Four-plus years ago, I wrote a post I entitled, The People Who Feed Us. In it, I mentioned almost in passing that I wished I had the opportunity to meet and talk to the farmers and farmworkers and the other people responsible for getting food to my pantry and my refrigerator. I expressed an interest in talking to people involved in every facet of feeding me, even “the person who artificially inseminated the cow that gave birth to the animal from whose carcass my steak was carved.” That curiosity—about people who have a significant impact on our lives in one way or another but about whom we know very little—continues to grow.
I thought about a related issue again yesterday afternoon, when I realized too late that I had ordered something through Amazon but had failed to update my mailing address. The item already had been shipped. It will be delivered to a house I no longer own nor live in. As I contemplated what steps I would need to take to update my mailing address, I thought about the incredibly complex web of people who might be touched by my mistake or others like it, people who:
work to ensure that Amazon’s online systems are as simple as possible so that purchasers can correct such errors (until items are shipped); deliver my package; are involved in managing the intricacies of processing credit card payments; designed the products I bought; manufactured and marketed those products; produced the website content that enabled me to order the products; measured the demand for products like the ones I ordered and/or determined the need to supply them…the list of people is almost endless.
What if, I wondered, I could have a brief conversation with each of these people? Not necessarily to learn about their jobs so much, but to learn a little about their lives. How much insight into the challenges and obstacles facing them might I gain? How much appreciation for their successes might I have after these brief conversations? And how much greater an understanding might I gather about people who are very different from me? Or might I come to realize that they all are essentially the same, at their core; people just like me?
I have had similar “brainstorms” in the past. Many, many similar brainstorms. I imagine, on occasion, stopping people with whom I interact in various settings, to take a few moments to tell me about their lives. I don’t, of course, because they often are in a time crunch to perform their jobs…or my inquiry might confuse them and throw them off. But I would find it fascinating to engage in conversation with them; about their lives, not their jobs. People like:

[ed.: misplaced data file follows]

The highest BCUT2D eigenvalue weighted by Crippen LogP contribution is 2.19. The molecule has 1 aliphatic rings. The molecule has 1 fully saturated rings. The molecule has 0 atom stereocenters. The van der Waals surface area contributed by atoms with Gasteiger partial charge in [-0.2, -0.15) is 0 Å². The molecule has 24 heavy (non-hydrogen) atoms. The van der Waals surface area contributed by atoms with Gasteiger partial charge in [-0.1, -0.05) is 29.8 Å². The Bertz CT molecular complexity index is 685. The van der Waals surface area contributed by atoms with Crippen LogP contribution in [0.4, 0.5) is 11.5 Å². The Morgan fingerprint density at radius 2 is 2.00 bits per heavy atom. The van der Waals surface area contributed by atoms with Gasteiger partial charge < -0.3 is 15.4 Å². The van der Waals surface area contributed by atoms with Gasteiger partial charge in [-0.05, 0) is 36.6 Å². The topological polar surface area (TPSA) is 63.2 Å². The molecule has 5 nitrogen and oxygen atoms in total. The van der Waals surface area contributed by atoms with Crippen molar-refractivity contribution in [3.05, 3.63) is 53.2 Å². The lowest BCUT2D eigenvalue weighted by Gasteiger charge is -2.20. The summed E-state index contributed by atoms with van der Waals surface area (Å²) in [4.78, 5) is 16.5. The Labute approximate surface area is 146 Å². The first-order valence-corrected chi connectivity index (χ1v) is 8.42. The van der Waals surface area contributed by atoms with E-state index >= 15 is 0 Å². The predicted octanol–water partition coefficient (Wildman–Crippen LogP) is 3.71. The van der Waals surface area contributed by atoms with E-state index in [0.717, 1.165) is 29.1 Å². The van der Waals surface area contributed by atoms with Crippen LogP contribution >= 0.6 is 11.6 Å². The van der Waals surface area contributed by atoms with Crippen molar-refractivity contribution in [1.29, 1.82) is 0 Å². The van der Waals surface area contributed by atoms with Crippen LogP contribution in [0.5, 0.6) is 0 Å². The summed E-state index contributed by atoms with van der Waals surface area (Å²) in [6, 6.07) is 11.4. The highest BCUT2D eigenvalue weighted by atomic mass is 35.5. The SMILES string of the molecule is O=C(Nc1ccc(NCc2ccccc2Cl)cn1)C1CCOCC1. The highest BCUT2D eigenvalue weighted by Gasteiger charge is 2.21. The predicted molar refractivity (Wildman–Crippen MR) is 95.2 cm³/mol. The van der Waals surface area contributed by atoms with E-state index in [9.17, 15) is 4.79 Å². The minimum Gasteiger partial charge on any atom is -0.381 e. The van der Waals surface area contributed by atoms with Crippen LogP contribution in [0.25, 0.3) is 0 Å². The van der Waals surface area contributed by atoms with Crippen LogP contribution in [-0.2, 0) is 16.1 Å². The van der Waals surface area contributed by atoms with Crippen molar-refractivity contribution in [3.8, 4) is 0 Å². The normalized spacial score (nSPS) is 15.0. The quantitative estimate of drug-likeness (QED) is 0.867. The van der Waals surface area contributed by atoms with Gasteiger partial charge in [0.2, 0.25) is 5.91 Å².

the person delivering my mail; the UPS or FedEx delivery person; the bank teller; the grocery store cashier; the fast-food clerk or manager; the waitstaff at restaurants; the guys who do yardwork; the HVAC maintenance person; the hotel or motel desk clerk; the pharmacist; again, the list is almost endless.
Intense thoughts about both the mundane and the exciting aspects of our lives helps me realize how deeply involved I am with hundreds, perhaps thousands, of other people. People who impact my life in ways large and small, but about whose influences on me I rarely consider. No matter how withdrawn from the world one might try to be, the structure of our society demands almost labyrinthine involvement with others. We depend on one another for almost everything. We are far more engaged with one another than we tend to think we are; perhaps not always face-to-face, but engaged, nonetheless.
Thinking about how much the comfort my life depends on other people—by and large people I do not know personally and generally never even meet—causes me to realize I do not express my gratitude enough. In part, of course, because I do not even realize I should be grateful. Only after I think deeply about the role other people play in my enjoyment of life do I realize how much a debt of gratitude I owe to so many.
Too often, in the face of unpleasantness or obstacles, I quickly forget how grateful I should be. The tendency to erase that realization is a constant struggle. I admire people who seem to have overcome (or who have never had) the tendency to forget gratitude. They seem to me generally happier and more at ease in the world than the rest of us. I may constitute small percentage who fail to adequately recognize the need for gratitude. But I don’t think so. I think I am among the masses who should nurse an attitude that demonstrates that we realize the importance of human connections. Even mundane, transactional connections. They all are important. I realize that now. I may forget, but I’ll try to remember.
I was told the buyer of my house has finally signed the purchase documents and that the title company has the money from the lender. And I am told the funds will be wired to my account today. Hallelujah! Based on what I was told, I should get a phone call confirming the transfer just about the time an MRI of my right knee is being done. So it goes.